SnakeRaven is a robot that attaches to the Raven II surgical robotic platform. This Snake-like manipulator is patient-specific and it can be designed for any anatomy.  A computer optimised the design parameters of SnakeRaven in terms of how well it reaches and orients about the targets in a patient scan. This model is now a 3D printed tool for the Raven II designed to reach four targets inside a knee phantom. Publications and code for SnakeRaven are due to be released later this year.

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David H.
David H.
August 20, 2020 2:23 pm

Great use of 3D printing technology. My sister who works as a nurse has always been fascinated when I tell her about the work the ACRV does in medical robotics :).

If anyone who worked on SnakeRaven sees this, how much extra work do you reckon would be needed to get it in the hands of doctors and what sort of impact do you think it would have?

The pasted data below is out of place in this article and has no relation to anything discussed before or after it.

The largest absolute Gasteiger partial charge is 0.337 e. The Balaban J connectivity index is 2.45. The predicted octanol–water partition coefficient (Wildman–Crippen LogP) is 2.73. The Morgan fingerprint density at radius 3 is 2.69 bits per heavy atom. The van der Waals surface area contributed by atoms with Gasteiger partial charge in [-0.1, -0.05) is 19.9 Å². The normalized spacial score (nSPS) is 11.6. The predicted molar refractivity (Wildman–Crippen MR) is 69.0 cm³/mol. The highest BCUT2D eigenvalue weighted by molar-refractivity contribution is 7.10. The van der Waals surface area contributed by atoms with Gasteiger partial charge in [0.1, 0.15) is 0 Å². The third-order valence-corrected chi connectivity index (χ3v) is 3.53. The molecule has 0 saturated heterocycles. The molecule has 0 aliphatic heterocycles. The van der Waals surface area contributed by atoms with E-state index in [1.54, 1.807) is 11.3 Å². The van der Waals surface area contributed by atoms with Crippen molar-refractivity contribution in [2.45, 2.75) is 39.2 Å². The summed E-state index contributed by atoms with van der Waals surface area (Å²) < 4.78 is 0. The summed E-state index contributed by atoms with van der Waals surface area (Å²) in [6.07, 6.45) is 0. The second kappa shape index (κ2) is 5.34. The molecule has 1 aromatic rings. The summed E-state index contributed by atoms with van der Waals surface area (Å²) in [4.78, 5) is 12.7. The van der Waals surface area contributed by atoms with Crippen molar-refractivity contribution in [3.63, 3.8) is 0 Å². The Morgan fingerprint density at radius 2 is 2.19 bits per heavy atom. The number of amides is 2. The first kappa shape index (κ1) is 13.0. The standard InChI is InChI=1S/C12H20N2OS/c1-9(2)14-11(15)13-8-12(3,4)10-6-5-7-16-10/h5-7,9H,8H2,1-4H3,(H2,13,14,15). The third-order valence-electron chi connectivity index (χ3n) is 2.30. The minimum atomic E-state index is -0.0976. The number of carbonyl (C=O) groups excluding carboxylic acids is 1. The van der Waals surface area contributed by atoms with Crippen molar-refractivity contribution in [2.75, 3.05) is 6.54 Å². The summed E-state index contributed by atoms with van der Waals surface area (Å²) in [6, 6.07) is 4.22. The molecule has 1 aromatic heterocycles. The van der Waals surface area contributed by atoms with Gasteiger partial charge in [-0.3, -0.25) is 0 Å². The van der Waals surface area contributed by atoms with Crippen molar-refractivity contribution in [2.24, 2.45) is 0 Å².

Andrew Razjigaev
Andrew Razjigaev
Reply to  David H.
August 21, 2020 6:42 pm

Hi David,

Great question, I think with both the SnakeRaven and Snakebot projects, there is still a significant amount of work before they can be used clinically by doctors. Getting new medical technologies, especially surgical ones, are difficult because there are major risks if they go wrong. So it would take intensive clinical trials with phantoms and cadavers before they are proven to be reliable and safe enough to be used for patients. For the Snake robots, there are some major hurdles before we could integrate it into a complete surgical robotic system for that. The ACRV medical robotics group envisions a system that not only uses the steerable snake-like robots but also uses an autonomous leg manipulator, a miniaturised stereo imaging system and a 3D/4D Ultrasound imaging system. With the integration of all these systems, I believe SnakeRaven would then be able to localise itself and perceive its environment inside the body well enough to facilitate a mock surgery.

I think if the ideas of SnakeRaven are used in an actual surgical robotic system in the future, then the impact can lead to better health outcomes, faster patient recovery time and fewer complications after the procedure.

Last edited 3 years ago by Andrew Razjigaev
David H.
David H.
Reply to  Andrew Razjigaev
August 25, 2020 4:39 pm

Great answer thank you 🙂